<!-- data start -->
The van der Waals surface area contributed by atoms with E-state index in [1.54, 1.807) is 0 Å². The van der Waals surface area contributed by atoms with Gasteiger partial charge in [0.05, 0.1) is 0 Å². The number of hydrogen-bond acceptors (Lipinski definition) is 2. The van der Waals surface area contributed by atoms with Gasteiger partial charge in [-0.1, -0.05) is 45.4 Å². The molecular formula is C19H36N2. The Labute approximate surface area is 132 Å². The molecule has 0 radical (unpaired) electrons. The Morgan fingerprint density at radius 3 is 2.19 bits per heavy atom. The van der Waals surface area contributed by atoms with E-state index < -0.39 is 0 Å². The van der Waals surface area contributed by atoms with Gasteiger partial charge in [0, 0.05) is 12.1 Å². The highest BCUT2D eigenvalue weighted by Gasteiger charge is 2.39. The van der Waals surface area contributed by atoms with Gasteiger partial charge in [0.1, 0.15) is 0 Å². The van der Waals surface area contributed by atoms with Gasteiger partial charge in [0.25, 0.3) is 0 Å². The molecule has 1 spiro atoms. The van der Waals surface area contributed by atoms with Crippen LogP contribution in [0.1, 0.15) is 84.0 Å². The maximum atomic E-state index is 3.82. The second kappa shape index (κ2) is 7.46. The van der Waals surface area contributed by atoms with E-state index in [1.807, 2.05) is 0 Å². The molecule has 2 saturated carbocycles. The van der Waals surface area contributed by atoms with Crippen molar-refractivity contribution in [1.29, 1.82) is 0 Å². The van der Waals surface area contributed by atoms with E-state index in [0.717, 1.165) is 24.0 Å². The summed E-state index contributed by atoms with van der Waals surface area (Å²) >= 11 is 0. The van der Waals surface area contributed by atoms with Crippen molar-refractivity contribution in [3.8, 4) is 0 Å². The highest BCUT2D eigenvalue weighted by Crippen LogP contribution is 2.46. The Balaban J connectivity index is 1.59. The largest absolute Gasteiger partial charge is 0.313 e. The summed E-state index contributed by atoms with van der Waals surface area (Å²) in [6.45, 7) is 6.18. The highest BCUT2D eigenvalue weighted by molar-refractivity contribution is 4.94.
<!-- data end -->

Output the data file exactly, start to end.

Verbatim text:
The van der Waals surface area contributed by atoms with E-state index in [1.54, 1.807) is 0 Å². The van der Waals surface area contributed by atoms with Gasteiger partial charge in [0.05, 0.1) is 0 Å². The number of hydrogen-bond acceptors (Lipinski definition) is 2. The van der Waals surface area contributed by atoms with Gasteiger partial charge in [-0.1, -0.05) is 45.4 Å². The molecular formula is C19H36N2. The Labute approximate surface area is 132 Å². The molecule has 0 radical (unpaired) electrons. The Morgan fingerprint density at radius 3 is 2.19 bits per heavy atom. The van der Waals surface area contributed by atoms with E-state index < -0.39 is 0 Å². The van der Waals surface area contributed by atoms with Gasteiger partial charge in [0, 0.05) is 12.1 Å². The highest BCUT2D eigenvalue weighted by Gasteiger charge is 2.39. The van der Waals surface area contributed by atoms with Gasteiger partial charge in [0.1, 0.15) is 0 Å². The van der Waals surface area contributed by atoms with Gasteiger partial charge in [0.25, 0.3) is 0 Å². The molecule has 1 spiro atoms. The van der Waals surface area contributed by atoms with Crippen LogP contribution in [0.1, 0.15) is 84.0 Å². The maximum atomic E-state index is 3.82. The second kappa shape index (κ2) is 7.46. The van der Waals surface area contributed by atoms with E-state index in [1.807, 2.05) is 0 Å². The molecule has 2 saturated carbocycles. The van der Waals surface area contributed by atoms with Crippen molar-refractivity contribution in [1.29, 1.82) is 0 Å². The van der Waals surface area contributed by atoms with E-state index in [0.717, 1.165) is 24.0 Å². The summed E-state index contributed by atoms with van der Waals surface area (Å²) >= 11 is 0. The van der Waals surface area contributed by atoms with Crippen molar-refractivity contribution in [3.8, 4) is 0 Å². The highest BCUT2D eigenvalue weighted by Crippen LogP contribution is 2.46. The Balaban J connectivity index is 1.59. The largest absolute Gasteiger partial charge is 0.313 e. The summed E-state index contributed by atoms with van der Waals surface area (Å²) in [6.45, 7) is 6.18. The highest BCUT2D eigenvalue weighted by molar-refractivity contribution is 4.94.